Asplenium - Aspleniaceae

Asplenium inaequilaterale Willd.

Photo: P. Ballings

Photo: BT. Wursten

Photo: P. Ballings

Photo: P. Ballings

Photo: JE. Burrows






Asplenium laetum sensu Sim
Asplenium brachyotus Kunze
Asplenium erectum Bory ex Willd. var. brachyotus (Kunze) Sim
Asplenium suppositum Hieron.
Asplenium laetum Sw. var. brachyotus (Kunze) Bonap.

Common name


Rhizome erect, up to 8 mm diameter; rhizome scales 2-3 x 0.6 mm, dark brown, entire, lanceolate in outline, apex tapering to a point. Fronds not proliferous, tufted, erect, herbaceous. Stipe up to 19 cm, stipe and rhachis pale to dark matt brown, hairless at maturity. Lamina 12-32 x 4-13 cm, pinnate and narrowly triangular-ovate in outline, lower pinnae not markedly reduced; apical segment lobed, crenate, tapering to a point. Pinnae 8-20 pairs, narrowly oblong to roughly lanceolate in outline, sometimes falcate, shortly petiolate, 1.5-6.3 x 0.7-1.2 mm, glabrous, base asymmetric with a well developed acroscopic lobe, apex acute, margins irregularly crenate. Sori 3-16 pair, linear, situated on each pinnae at 45 degrees to the costa, 2-7 mm long; indusium entire, membranous, linear to oblong, 0.5-1 mm wide.  


Differs from similar species by not having basal pinnae reducing in size, base strongly asymmetrical but the midrib does not form the lower margin for a significant distance.


inaequilaterale: unequally sided, the pinnae bases of this species are asymmetric.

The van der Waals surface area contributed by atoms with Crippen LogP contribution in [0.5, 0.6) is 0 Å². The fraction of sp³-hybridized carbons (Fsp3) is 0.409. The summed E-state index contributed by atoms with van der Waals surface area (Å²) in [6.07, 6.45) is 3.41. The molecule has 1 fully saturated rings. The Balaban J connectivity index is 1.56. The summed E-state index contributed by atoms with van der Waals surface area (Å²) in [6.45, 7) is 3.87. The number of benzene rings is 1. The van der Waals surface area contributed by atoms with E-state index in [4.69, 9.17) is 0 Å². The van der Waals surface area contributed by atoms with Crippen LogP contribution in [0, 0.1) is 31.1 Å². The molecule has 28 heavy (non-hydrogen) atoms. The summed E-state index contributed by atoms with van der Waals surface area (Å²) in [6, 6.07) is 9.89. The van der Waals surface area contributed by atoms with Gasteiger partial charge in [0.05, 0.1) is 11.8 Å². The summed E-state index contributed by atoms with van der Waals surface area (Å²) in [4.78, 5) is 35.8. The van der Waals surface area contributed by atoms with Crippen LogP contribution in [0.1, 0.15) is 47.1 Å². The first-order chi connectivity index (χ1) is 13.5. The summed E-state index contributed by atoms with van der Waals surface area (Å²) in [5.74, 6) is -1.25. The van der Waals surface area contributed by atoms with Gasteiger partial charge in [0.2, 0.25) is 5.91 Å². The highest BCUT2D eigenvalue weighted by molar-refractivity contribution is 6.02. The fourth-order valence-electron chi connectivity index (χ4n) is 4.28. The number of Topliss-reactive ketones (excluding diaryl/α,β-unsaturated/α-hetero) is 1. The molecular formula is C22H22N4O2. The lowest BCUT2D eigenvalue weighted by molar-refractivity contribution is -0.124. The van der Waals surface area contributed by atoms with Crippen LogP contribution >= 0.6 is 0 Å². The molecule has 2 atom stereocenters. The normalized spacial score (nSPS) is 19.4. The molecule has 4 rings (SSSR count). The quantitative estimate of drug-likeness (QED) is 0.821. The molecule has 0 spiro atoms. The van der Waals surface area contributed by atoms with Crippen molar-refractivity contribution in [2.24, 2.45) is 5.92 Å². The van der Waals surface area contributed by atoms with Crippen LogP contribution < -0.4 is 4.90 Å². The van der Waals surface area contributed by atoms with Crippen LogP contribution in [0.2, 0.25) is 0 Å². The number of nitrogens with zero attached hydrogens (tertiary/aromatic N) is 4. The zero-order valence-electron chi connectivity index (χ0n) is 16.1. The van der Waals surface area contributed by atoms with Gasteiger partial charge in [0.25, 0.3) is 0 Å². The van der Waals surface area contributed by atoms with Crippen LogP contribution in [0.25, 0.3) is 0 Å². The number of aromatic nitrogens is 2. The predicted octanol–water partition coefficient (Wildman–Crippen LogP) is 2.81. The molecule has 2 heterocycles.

Deep shade in moist evergreen forest. Terrestrial or lithophyte.

Distribution worldwide

Africa, Comoro Is., Réunion.

Distribution in Africa

Angola, Burundi, Cameroon, Central African Republic, Dem. Republic of Congo, Equatorial Guinea (incl. Bioko), Ethiopia, Gabon, Ghana, Guinea, Kenya, Liberia, Malawi, Mozambique, Rwanda, Sierra Leone, South Africa, Sudan and South Sudan, Swaziland, Tanzania , Togo, Uganda, Zambia, Zimbabwe.

Growth form

Lithophytic, terrestrial.


  • Beentje, H.J. (2008) Aspleniaceae.Flora of Tropical East Africa, Pages 38 - 39. (Includes a picture).
  • Burrows, J.E. (1990) Southern African Ferns and Fern Allies. Frandsen, Sandton. Pages 222 - 223. (Includes a picture).
  • Crouch, N.R., Klopper, R.R., Burrows, J.E. & Burrows, S.M. (2011) Ferns of Southern Africa, A comprehensive guide. Struik Nature. Pages 602 - 603. (Includes a picture).
  • Fisher, E. & Lobin, W. (2023) Synoptic Revision of Aspleniaceae (Asplenium, Hymenasplenium) of Rwanda. Magnolia Press, New Zealand. Page 19.
  • Jacobsen, W.B.G. (1983) The Ferns and Fern Allies of Southern Africa. Butterworths, Durban and Pretoria. Pages 347 - 348. (Includes a picture).
  • Kornas, J. (1979) Distribution and ecology of the Pteridophytes in Zambia. Polska Akademia Nauk Wydzial II Nauk Biologicznych. Page 100.
  • Roux, J.P. (2009) Synopsis of the Lycopodiophyta and Pteridophyta of Africa, Madagascar and neighbouring islands. Strelitzia 23, South African National Biodiversity Institute, Pretoria. Page 88.
  • Roux, J.P. (2001) Conspectus of Southern African Pteridophyta.Southern African Botanical Diversity Network Report, 13 Page 166.
  • Schelpe, E.A.C.L.E. (1970) Pteridophyta.Flora Zambesiaca, 0 Page 176. (Includes a picture).